I think a lot has to do with the kid’s support system – who his parents are, what message they’re sending him or that his coaches are sending him. My parents were supportive in their sons following our passions but the game has drastically changed. Younger and younger kids are put under a spotlight but to be honest, you have to deal with pressure in all aspects of life. You’ll deal with pressure if you love lacrosse enough to win a state title, to win a national title – it’s going to be there regardless. Kids need to have the support system and the coping mechanisms to deal with it. If you play the game because you want to get recruited and play college lacrosse and it’s not really in your inner drive, you shouldn’t be playing. If you play the game with passion and because you love the sport then you know you should be playing lacrosse at the highest level.
What are some of the words of advice you have for kids who commit as freshmen or sophomores between the time of their verbal and when they hit campus?
One thing that I feel adamant about is that you can never fault a kid for committing early. If you have the opportunity to go to a top academic school with awesome athletics, how can you fault a kid for doing that? Don’t commit for the sake of committing, make sure the school matches who you are as a person and player – academically, socially and athletically. Understand that a player behind you wants your spot and there is a player in front of you that is better than you already. Be the best player you can be individually and be the best teammate to put yourself in the position to win championships in high school or play as a college freshman. Make sure your high school team is better because you’re a part of it.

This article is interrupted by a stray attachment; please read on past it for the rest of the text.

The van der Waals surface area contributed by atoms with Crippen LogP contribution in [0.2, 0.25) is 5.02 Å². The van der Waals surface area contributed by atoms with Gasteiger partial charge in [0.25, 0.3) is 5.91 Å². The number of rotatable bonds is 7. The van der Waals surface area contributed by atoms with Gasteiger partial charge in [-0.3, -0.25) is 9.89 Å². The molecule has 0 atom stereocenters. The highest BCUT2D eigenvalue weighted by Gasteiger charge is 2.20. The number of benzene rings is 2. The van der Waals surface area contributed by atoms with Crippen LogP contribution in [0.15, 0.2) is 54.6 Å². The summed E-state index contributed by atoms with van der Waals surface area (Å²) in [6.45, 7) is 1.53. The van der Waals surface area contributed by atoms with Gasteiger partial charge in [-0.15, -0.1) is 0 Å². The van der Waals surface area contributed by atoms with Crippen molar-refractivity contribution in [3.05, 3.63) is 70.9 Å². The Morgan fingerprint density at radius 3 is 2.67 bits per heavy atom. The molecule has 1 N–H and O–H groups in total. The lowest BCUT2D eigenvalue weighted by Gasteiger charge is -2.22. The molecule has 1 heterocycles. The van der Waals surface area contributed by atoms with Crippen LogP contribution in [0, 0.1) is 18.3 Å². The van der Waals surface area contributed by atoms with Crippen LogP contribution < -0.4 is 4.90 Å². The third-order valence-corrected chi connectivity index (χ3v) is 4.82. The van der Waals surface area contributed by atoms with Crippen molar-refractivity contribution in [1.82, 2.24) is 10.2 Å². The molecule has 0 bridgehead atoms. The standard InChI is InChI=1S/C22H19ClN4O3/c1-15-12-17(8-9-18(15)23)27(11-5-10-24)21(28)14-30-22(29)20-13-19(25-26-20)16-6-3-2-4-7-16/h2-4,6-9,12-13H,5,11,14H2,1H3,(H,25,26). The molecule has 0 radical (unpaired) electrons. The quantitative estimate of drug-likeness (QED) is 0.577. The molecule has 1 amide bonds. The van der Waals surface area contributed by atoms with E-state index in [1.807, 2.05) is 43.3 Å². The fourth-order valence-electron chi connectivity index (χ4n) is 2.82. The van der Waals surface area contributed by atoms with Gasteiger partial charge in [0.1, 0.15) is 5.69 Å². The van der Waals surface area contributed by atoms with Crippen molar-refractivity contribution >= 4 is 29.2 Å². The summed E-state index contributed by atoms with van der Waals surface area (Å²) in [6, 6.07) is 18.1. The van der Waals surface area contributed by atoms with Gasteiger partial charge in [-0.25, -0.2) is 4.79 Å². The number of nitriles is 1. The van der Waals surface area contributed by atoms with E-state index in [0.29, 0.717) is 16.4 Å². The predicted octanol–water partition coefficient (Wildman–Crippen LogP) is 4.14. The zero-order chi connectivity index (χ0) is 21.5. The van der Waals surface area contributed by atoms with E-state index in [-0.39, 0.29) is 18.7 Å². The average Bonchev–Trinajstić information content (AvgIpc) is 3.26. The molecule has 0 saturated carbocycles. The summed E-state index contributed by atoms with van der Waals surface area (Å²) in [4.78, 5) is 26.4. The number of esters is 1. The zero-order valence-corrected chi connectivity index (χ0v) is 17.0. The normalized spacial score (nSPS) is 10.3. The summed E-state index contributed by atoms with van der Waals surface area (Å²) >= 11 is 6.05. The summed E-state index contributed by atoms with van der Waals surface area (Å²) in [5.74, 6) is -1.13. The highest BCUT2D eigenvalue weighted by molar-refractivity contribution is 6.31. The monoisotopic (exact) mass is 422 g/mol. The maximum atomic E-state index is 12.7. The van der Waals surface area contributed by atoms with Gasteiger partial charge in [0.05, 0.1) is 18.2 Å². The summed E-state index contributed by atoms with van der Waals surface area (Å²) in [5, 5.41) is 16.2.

Where do you see recruiting a year from now? What about five years from now?
I don’t think a year from now we’ll see much of a change, however in five years from now the majority of coaches will be recruiting through verbals. The other thing I see happening is a slower process in recruiting, you’ll see kids making a decision later as a result. Why recruit a kid as a ninth grader when he may flip? I think that coaches are gonna hold spots keeping in mind the opportunities for flips.
Why did you, Ceglia and Springer start Maverik Showtime a few years ago?
The five-year plan was to be projected as an event that attracts the best players in the country. We wanted to give early exposure to rising juniors and in our first year, no players in that class were committed so it’s crazy how much the climate and culture have completely changed. With that said, we’re not going to change our ages or philosophy. It’s not just a so-called ‘recruiting event’ – we have a ton of committed kids there that simply want to play against the best as well as uncommitted players who want to be seen by all of the best Division I schools in the country.
As an uncommitted prospect, you have the best opportunity to show well against the nation’s best committed players. That shows where you are as a player without a doubt. Also, we haven’t opened the camp up to rising 9th graders as other events have. The climate of the game will change and we’ll weather the storm!